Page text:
Jason Chen, who takes over as both CEO and president from January 1, is currently senior vice president of worldwide sales and marketing at Taiwan Semiconductor Manufacturing Co, the world's leading contract microchip maker.
Acer chairman Stan Shih said in a statement that Chen, who also worked at Intel and IBM, was "the ideal executive to lead our transformation".
The board had last month named 69-year-old Acer founder Shih as chairman and interim president, replacing two top executives who quit in the space of less than a month over the firm's poor performance.
Acer posted a worse-than-expected net loss of Tw$13.1 billion ($442.2 million) in the three months to September.
The company has said this was due to a rise in inventory levels and one-time compensation payments related to longstanding litigation.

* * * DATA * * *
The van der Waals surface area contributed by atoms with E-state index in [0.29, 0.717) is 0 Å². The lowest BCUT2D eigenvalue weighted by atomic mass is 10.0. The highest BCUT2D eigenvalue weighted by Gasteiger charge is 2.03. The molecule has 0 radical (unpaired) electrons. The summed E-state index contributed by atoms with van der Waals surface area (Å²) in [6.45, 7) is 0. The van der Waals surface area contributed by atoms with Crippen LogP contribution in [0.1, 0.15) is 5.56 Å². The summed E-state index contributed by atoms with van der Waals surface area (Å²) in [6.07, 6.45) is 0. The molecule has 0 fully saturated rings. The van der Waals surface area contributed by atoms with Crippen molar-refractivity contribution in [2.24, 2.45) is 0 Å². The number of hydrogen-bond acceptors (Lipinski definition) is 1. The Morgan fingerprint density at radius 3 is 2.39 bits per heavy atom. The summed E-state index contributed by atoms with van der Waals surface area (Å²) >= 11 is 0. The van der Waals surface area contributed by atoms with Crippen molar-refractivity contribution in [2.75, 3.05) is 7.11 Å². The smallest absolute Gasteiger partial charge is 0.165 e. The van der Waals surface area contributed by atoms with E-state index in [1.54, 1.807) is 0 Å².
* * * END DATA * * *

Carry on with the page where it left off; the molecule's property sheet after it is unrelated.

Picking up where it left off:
But it has forecast that shipments of Acer's notebooks, tablet PCs and Chromebooks will fall 10 percent in the fourth quarter compared to the third quarter.
In the face of the tough outlook, Acer has set up a business restructuring group led by Shih and co-founder George Huang.
Shih founded Acer in 1976 and built it into the world's second largest PC maker in its heyday, and one of the best known Taiwanese brands internationally, before he retired in 2004.
But Acer's fortunes worsened in recent years. In 2011 it lost Tw$6.8 billion in the second quarter -- compared to a profit of Tw$3.59 billion in the same period the previous year -- as sales were hit by competition from Apple's iPad.
The company has cut several hundred jobs in Europe, the Middle East and Africa in recent years to reduce operating expenses. It envisages a seven percent cut in its global workforce next year.